Recent studies conducted on athletes have highlighted the need for sport-specific BIVA references by establishing data from sets of sports such as soccer, volleyball, or cycling [12,13,14]. In the absence of appropriate references for each sport category, researchers continue to use reference values from the general healthy population [15,16,17,18]. A characteristic and innovative aspect of BIVA is that it provides soft tissue classification (under, normal, and over) and ranking (more or less than before intervention), comparing the position of an individual vector to a reference population. For this reason, the application of BIVA can be compromised if inappropriate reference R–Xc graphs are used, leading to evaluations that are difficult to interpret. Furthermore, to the best of our knowledge, no reference values are available for female athletes.
The use of appropriate R–Xc graphs allows for the correct interpretation of BIVA patterns in the assessment of BC, adding useful information regarding the influence of BC on somatic maturation in young athletes [19]. While specific references do not exist for every single sport, establishing BIVA references for the general male and female athlete populations may be useful even if values may differ slightly between individual sports. Considering the importance of the use of BIVA for the athletic population, the present study aimed to generate bioimpedance reference values for male and female athletes.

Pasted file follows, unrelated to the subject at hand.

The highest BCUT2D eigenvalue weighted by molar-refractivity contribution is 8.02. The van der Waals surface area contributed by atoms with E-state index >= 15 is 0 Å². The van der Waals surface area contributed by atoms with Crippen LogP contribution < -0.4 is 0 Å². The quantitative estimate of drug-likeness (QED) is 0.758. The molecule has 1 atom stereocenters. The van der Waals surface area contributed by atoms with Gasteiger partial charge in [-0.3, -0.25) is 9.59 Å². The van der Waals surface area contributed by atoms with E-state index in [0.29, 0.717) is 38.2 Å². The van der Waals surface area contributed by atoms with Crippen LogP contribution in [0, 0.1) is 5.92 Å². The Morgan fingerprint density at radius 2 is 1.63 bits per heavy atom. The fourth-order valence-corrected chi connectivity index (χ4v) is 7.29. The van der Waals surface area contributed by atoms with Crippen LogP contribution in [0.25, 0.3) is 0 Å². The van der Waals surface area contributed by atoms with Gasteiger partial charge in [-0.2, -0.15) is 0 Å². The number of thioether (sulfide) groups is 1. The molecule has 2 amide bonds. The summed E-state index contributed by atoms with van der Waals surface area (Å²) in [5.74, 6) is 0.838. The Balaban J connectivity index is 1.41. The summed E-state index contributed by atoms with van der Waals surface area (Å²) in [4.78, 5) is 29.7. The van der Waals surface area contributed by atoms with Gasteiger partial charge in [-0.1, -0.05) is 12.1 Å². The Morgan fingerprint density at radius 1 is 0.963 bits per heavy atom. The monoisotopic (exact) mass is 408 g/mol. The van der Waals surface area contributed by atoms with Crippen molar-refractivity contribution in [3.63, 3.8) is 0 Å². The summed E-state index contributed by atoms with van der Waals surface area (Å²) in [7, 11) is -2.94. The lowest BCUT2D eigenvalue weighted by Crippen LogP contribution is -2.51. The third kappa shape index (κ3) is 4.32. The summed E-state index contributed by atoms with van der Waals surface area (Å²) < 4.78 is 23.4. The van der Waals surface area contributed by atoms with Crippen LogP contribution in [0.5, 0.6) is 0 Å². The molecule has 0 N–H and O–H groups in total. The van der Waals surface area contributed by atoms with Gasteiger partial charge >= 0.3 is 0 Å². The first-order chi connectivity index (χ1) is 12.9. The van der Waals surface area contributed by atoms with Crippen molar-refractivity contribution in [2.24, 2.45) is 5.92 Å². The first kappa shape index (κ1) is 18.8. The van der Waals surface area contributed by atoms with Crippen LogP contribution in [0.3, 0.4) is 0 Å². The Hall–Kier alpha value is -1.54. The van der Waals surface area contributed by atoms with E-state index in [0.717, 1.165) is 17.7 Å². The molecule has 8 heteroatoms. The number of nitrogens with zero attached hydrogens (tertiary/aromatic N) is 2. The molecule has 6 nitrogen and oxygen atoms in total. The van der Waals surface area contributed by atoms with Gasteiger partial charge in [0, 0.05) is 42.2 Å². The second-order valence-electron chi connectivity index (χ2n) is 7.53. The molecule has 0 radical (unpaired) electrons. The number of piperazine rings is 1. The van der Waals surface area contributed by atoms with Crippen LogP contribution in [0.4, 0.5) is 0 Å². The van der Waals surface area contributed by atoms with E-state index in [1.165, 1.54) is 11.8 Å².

2. Materials and Methods

2.1. Subjects

This was a cross-sectional observational study on 1556 athletes (men: n = 1116, age 23.1 ± 6.8 y; women: n = 440, age 26.9 ± 6.6 y). The athletes participated in 23 sport modalities: athletics (men = 78 and women = 19), badminton (men = 5 and women = 4), basketball (men = 117 and women = 53), boxing (women = 9), cross-country skiing (men = 4), CrossFit (men = 26 and women = 33), cycling (men = 15), field hockey (men = 12), handball (men = 43 and women = 4), judo (men = 78 and women = 28), karate (men = 29 and women = 5), kick boxing (men = 48 and women = 20), marathon (men = 49 and women = 24), pentathlon (men = 33 and women = 21), rowing (women = 13), rugby (men = 102), rhythmic gymnastics (women = 28), soccer (men = 67), short-distance swimming (men = 85 and women = 49), tennis (men = 26 and women = 15), triathlon (men = 64 and women = 18), volleyball (men = 176 and women = 79), and water polo (men = 59 and women = 17).
The control groups were represented by the healthy male and female general populations [20]. The athletes were sorted into three groups: endurance (cycling, marathon, pentathlon, cross-country skiing, rowing, and triathlon), velocity/power (athletics including jumping, throwing, short-distance running; badminton; boxing; CrossFit; judo; karate; kickboxing; rhythmic gymnastics; swimming including short-distance swimming; and tennis), and team sports (basketball, field hockey, handball, rugby, soccer, volleyball, and water polo).
Medical screening indicated that all subjects were in good health. The following inclusion criteria were used: (1) a minimum of 10 to a maximum of 13 h of training per week; (2) tested negative for performance-enhancing drugs; and (3) not taking any medications. All subjects were informed of the study procedures before they gave written consent to participate. All procedures were approved by the Bioethics Committee of the University of Bologna and were conducted in accordance with the Declaration of Helsinki for human studies (Ethical Approval Code: 25027; dated 13.03.2017).

2.2. Procedures